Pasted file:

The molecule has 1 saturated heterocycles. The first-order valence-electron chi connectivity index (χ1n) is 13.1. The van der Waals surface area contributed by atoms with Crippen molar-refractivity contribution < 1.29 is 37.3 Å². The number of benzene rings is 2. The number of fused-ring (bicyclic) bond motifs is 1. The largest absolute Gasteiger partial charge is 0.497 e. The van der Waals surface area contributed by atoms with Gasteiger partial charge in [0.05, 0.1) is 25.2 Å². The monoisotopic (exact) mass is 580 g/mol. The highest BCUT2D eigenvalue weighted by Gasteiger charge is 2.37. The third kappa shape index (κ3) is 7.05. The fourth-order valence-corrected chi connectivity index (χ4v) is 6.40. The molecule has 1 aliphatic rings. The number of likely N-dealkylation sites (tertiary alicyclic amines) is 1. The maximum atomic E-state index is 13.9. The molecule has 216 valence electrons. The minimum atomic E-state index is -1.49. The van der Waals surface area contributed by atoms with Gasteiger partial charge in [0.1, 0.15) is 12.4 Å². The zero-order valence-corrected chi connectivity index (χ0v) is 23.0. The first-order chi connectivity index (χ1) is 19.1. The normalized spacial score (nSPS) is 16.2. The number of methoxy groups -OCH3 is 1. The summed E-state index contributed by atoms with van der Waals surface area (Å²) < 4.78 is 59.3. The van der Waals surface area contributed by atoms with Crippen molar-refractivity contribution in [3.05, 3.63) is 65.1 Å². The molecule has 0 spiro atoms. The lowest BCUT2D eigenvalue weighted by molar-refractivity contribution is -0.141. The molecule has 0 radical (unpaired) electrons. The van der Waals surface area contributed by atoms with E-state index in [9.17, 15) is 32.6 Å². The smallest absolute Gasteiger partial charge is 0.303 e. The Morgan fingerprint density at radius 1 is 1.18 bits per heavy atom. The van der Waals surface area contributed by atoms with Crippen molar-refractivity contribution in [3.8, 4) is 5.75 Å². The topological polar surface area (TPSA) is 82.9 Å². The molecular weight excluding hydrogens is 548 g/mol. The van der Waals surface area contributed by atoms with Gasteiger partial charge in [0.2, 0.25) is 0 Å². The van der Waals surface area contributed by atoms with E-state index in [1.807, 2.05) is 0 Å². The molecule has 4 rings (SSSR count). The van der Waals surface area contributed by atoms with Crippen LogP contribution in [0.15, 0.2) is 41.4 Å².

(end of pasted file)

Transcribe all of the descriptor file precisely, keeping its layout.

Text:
The molecule has 1 saturated heterocycles. The first-order valence-electron chi connectivity index (χ1n) is 13.1. The van der Waals surface area contributed by atoms with Crippen molar-refractivity contribution < 1.29 is 37.3 Å². The number of benzene rings is 2. The number of fused-ring (bicyclic) bond motifs is 1. The largest absolute Gasteiger partial charge is 0.497 e. The van der Waals surface area contributed by atoms with Gasteiger partial charge in [0.05, 0.1) is 25.2 Å². The monoisotopic (exact) mass is 580 g/mol. The highest BCUT2D eigenvalue weighted by Gasteiger charge is 2.37. The third kappa shape index (κ3) is 7.05. The fourth-order valence-corrected chi connectivity index (χ4v) is 6.40. The molecule has 1 aliphatic rings. The number of likely N-dealkylation sites (tertiary alicyclic amines) is 1. The maximum atomic E-state index is 13.9. The molecule has 216 valence electrons. The minimum atomic E-state index is -1.49. The van der Waals surface area contributed by atoms with Gasteiger partial charge in [0.1, 0.15) is 12.4 Å². The zero-order valence-corrected chi connectivity index (χ0v) is 23.0. The first-order chi connectivity index (χ1) is 19.1. The normalized spacial score (nSPS) is 16.2. The number of methoxy groups -OCH3 is 1. The summed E-state index contributed by atoms with van der Waals surface area (Å²) < 4.78 is 59.3. The van der Waals surface area contributed by atoms with Crippen molar-refractivity contribution in [3.05, 3.63) is 65.1 Å². The molecule has 0 spiro atoms. The lowest BCUT2D eigenvalue weighted by molar-refractivity contribution is -0.141. The molecule has 0 radical (unpaired) electrons. The van der Waals surface area contributed by atoms with E-state index in [9.17, 15) is 32.6 Å². The smallest absolute Gasteiger partial charge is 0.303 e. The Morgan fingerprint density at radius 1 is 1.18 bits per heavy atom. The van der Waals surface area contributed by atoms with Crippen molar-refractivity contribution in [3.8, 4) is 5.75 Å². The topological polar surface area (TPSA) is 82.9 Å². The molecular weight excluding hydrogens is 548 g/mol. The van der Waals surface area contributed by atoms with Gasteiger partial charge in [0.2, 0.25) is 0 Å². The van der Waals surface area contributed by atoms with E-state index in [1.807, 2.05) is 0 Å². The molecule has 4 rings (SSSR count). The van der Waals surface area contributed by atoms with Crippen LogP contribution in [0.15, 0.2) is 41.4 Å².